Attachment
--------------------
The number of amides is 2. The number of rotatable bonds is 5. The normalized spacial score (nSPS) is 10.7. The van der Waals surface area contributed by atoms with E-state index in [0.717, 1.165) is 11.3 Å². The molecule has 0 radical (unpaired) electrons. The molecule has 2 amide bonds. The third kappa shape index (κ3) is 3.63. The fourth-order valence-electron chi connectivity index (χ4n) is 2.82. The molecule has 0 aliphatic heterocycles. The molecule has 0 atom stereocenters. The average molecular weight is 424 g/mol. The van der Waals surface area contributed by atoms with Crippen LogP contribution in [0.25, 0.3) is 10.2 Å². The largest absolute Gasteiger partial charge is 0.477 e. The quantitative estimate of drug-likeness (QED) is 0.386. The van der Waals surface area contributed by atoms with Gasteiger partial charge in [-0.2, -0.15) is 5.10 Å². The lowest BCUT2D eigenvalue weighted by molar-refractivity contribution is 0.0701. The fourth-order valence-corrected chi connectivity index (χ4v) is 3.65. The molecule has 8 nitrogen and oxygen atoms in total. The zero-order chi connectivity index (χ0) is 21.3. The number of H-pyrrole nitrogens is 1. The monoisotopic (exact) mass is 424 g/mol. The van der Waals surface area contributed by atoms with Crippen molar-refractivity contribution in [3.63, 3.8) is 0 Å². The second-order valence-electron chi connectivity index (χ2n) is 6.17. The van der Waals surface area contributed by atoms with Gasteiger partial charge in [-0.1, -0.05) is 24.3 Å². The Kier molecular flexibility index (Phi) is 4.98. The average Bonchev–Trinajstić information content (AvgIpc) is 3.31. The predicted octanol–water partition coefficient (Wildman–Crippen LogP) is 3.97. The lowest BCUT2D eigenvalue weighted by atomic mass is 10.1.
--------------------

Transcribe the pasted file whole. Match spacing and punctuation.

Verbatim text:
The number of amides is 2. The number of rotatable bonds is 5. The normalized spacial score (nSPS) is 10.7. The van der Waals surface area contributed by atoms with E-state index in [0.717, 1.165) is 11.3 Å². The molecule has 0 radical (unpaired) electrons. The molecule has 2 amide bonds. The third kappa shape index (κ3) is 3.63. The fourth-order valence-electron chi connectivity index (χ4n) is 2.82. The molecule has 0 aliphatic heterocycles. The molecule has 0 atom stereocenters. The average molecular weight is 424 g/mol. The van der Waals surface area contributed by atoms with Crippen LogP contribution in [0.25, 0.3) is 10.2 Å². The largest absolute Gasteiger partial charge is 0.477 e. The quantitative estimate of drug-likeness (QED) is 0.386. The van der Waals surface area contributed by atoms with Gasteiger partial charge in [-0.2, -0.15) is 5.10 Å². The lowest BCUT2D eigenvalue weighted by molar-refractivity contribution is 0.0701. The fourth-order valence-corrected chi connectivity index (χ4v) is 3.65. The molecule has 8 nitrogen and oxygen atoms in total. The zero-order chi connectivity index (χ0) is 21.3. The number of H-pyrrole nitrogens is 1. The monoisotopic (exact) mass is 424 g/mol. The van der Waals surface area contributed by atoms with Crippen molar-refractivity contribution in [3.63, 3.8) is 0 Å². The second-order valence-electron chi connectivity index (χ2n) is 6.17. The van der Waals surface area contributed by atoms with Gasteiger partial charge in [-0.1, -0.05) is 24.3 Å². The Kier molecular flexibility index (Phi) is 4.98. The average Bonchev–Trinajstić information content (AvgIpc) is 3.31. The predicted octanol–water partition coefficient (Wildman–Crippen LogP) is 3.97. The lowest BCUT2D eigenvalue weighted by atomic mass is 10.1.